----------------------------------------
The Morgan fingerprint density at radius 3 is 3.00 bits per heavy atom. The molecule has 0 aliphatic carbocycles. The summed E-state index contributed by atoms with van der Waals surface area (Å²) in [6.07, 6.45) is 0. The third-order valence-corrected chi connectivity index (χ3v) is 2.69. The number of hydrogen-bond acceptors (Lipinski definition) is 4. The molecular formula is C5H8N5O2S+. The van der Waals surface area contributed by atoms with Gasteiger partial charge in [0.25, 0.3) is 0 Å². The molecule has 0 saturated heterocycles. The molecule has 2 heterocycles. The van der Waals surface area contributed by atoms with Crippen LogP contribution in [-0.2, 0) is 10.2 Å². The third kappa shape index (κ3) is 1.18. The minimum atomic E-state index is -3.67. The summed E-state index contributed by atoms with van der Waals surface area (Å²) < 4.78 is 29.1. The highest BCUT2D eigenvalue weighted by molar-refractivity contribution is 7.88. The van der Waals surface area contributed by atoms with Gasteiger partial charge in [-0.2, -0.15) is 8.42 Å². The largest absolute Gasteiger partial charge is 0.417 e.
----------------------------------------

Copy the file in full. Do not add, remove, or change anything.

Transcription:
The Morgan fingerprint density at radius 3 is 3.00 bits per heavy atom. The molecule has 0 aliphatic carbocycles. The summed E-state index contributed by atoms with van der Waals surface area (Å²) in [6.07, 6.45) is 0. The third-order valence-corrected chi connectivity index (χ3v) is 2.69. The number of hydrogen-bond acceptors (Lipinski definition) is 4. The molecular formula is C5H8N5O2S+. The van der Waals surface area contributed by atoms with Gasteiger partial charge in [0.25, 0.3) is 0 Å². The molecule has 0 saturated heterocycles. The molecule has 2 heterocycles. The van der Waals surface area contributed by atoms with Crippen LogP contribution in [-0.2, 0) is 10.2 Å². The third kappa shape index (κ3) is 1.18. The minimum atomic E-state index is -3.67. The summed E-state index contributed by atoms with van der Waals surface area (Å²) < 4.78 is 29.1. The highest BCUT2D eigenvalue weighted by molar-refractivity contribution is 7.88. The van der Waals surface area contributed by atoms with Gasteiger partial charge in [-0.2, -0.15) is 8.42 Å². The largest absolute Gasteiger partial charge is 0.417 e.